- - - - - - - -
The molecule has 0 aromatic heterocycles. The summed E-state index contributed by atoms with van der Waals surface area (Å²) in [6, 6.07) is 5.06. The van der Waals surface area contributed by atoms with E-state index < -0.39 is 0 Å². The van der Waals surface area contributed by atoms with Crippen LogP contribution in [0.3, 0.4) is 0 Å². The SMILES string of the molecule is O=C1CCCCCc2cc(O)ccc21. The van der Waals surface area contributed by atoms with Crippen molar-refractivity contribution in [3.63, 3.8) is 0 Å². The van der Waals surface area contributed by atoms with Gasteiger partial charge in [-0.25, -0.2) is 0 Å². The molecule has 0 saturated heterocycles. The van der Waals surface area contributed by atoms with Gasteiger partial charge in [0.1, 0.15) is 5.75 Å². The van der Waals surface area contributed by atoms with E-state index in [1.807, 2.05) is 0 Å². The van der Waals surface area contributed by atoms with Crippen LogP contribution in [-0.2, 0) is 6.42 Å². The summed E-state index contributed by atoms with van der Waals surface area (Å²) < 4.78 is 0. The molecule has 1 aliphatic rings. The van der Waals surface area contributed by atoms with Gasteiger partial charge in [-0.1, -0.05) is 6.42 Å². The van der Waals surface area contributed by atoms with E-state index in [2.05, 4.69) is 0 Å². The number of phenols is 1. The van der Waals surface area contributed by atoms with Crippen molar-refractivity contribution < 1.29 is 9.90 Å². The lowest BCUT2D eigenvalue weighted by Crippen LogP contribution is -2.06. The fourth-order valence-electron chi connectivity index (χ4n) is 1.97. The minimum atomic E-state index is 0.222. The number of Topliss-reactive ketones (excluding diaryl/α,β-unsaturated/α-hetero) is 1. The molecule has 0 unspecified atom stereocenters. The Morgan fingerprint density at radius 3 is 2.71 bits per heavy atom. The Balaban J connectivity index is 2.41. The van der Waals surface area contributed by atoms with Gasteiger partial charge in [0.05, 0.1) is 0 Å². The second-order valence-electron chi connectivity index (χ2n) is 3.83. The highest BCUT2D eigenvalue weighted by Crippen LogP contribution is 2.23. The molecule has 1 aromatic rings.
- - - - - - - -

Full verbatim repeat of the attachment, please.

The molecule has 0 aromatic heterocycles. The summed E-state index contributed by atoms with van der Waals surface area (Å²) in [6, 6.07) is 5.06. The van der Waals surface area contributed by atoms with E-state index < -0.39 is 0 Å². The van der Waals surface area contributed by atoms with Crippen LogP contribution in [0.3, 0.4) is 0 Å². The SMILES string of the molecule is O=C1CCCCCc2cc(O)ccc21. The van der Waals surface area contributed by atoms with Crippen molar-refractivity contribution in [3.63, 3.8) is 0 Å². The van der Waals surface area contributed by atoms with Gasteiger partial charge in [-0.25, -0.2) is 0 Å². The molecule has 0 saturated heterocycles. The van der Waals surface area contributed by atoms with Gasteiger partial charge in [0.1, 0.15) is 5.75 Å². The van der Waals surface area contributed by atoms with E-state index in [1.807, 2.05) is 0 Å². The van der Waals surface area contributed by atoms with Crippen LogP contribution in [-0.2, 0) is 6.42 Å². The summed E-state index contributed by atoms with van der Waals surface area (Å²) < 4.78 is 0. The molecule has 1 aliphatic rings. The van der Waals surface area contributed by atoms with Gasteiger partial charge in [-0.1, -0.05) is 6.42 Å². The van der Waals surface area contributed by atoms with E-state index in [2.05, 4.69) is 0 Å². The number of phenols is 1. The van der Waals surface area contributed by atoms with Crippen molar-refractivity contribution < 1.29 is 9.90 Å². The lowest BCUT2D eigenvalue weighted by Crippen LogP contribution is -2.06. The fourth-order valence-electron chi connectivity index (χ4n) is 1.97. The minimum atomic E-state index is 0.222. The number of Topliss-reactive ketones (excluding diaryl/α,β-unsaturated/α-hetero) is 1. The molecule has 0 unspecified atom stereocenters. The Morgan fingerprint density at radius 3 is 2.71 bits per heavy atom. The Balaban J connectivity index is 2.41. The van der Waals surface area contributed by atoms with Gasteiger partial charge in [0.05, 0.1) is 0 Å². The second-order valence-electron chi connectivity index (χ2n) is 3.83. The highest BCUT2D eigenvalue weighted by Crippen LogP contribution is 2.23. The molecule has 1 aromatic rings.